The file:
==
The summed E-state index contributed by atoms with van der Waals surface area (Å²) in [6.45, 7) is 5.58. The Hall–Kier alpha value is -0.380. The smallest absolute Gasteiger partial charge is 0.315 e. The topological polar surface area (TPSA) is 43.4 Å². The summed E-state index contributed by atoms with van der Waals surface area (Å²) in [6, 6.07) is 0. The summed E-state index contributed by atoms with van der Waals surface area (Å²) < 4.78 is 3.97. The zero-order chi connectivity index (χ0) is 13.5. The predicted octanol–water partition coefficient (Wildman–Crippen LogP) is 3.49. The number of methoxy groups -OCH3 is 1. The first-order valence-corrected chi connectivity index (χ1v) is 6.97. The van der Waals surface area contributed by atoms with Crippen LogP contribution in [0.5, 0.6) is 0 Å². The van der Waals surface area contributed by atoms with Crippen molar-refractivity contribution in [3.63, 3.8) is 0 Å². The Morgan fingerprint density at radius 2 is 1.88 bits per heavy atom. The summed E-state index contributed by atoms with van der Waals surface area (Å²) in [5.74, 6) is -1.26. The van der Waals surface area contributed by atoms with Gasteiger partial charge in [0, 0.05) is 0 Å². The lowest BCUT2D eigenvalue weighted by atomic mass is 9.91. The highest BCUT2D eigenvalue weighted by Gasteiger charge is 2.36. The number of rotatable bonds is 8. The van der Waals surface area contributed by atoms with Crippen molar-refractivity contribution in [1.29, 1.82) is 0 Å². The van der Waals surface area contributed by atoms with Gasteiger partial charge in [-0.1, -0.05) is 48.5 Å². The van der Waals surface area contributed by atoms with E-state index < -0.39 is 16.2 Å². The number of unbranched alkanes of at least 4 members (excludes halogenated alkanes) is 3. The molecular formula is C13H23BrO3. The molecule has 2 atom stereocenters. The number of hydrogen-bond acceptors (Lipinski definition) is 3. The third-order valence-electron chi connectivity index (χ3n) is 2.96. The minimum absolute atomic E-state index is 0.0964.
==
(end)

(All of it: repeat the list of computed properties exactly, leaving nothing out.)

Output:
The summed E-state index contributed by atoms with van der Waals surface area (Å²) in [6.45, 7) is 5.58. The Hall–Kier alpha value is -0.380. The smallest absolute Gasteiger partial charge is 0.315 e. The topological polar surface area (TPSA) is 43.4 Å². The summed E-state index contributed by atoms with van der Waals surface area (Å²) in [6, 6.07) is 0. The summed E-state index contributed by atoms with van der Waals surface area (Å²) < 4.78 is 3.97. The zero-order chi connectivity index (χ0) is 13.5. The predicted octanol–water partition coefficient (Wildman–Crippen LogP) is 3.49. The number of methoxy groups -OCH3 is 1. The first-order valence-corrected chi connectivity index (χ1v) is 6.97. The van der Waals surface area contributed by atoms with Crippen LogP contribution in [0.5, 0.6) is 0 Å². The van der Waals surface area contributed by atoms with Crippen molar-refractivity contribution in [3.63, 3.8) is 0 Å². The Morgan fingerprint density at radius 2 is 1.88 bits per heavy atom. The summed E-state index contributed by atoms with van der Waals surface area (Å²) in [5.74, 6) is -1.26. The van der Waals surface area contributed by atoms with Gasteiger partial charge in [0, 0.05) is 0 Å². The lowest BCUT2D eigenvalue weighted by atomic mass is 9.91. The highest BCUT2D eigenvalue weighted by Gasteiger charge is 2.36. The number of rotatable bonds is 8. The van der Waals surface area contributed by atoms with Crippen molar-refractivity contribution in [1.29, 1.82) is 0 Å². The van der Waals surface area contributed by atoms with Gasteiger partial charge in [-0.1, -0.05) is 48.5 Å². The van der Waals surface area contributed by atoms with E-state index < -0.39 is 16.2 Å². The number of unbranched alkanes of at least 4 members (excludes halogenated alkanes) is 3. The molecular formula is C13H23BrO3. The molecule has 2 atom stereocenters. The number of hydrogen-bond acceptors (Lipinski definition) is 3. The third-order valence-electron chi connectivity index (χ3n) is 2.96. The minimum absolute atomic E-state index is 0.0964.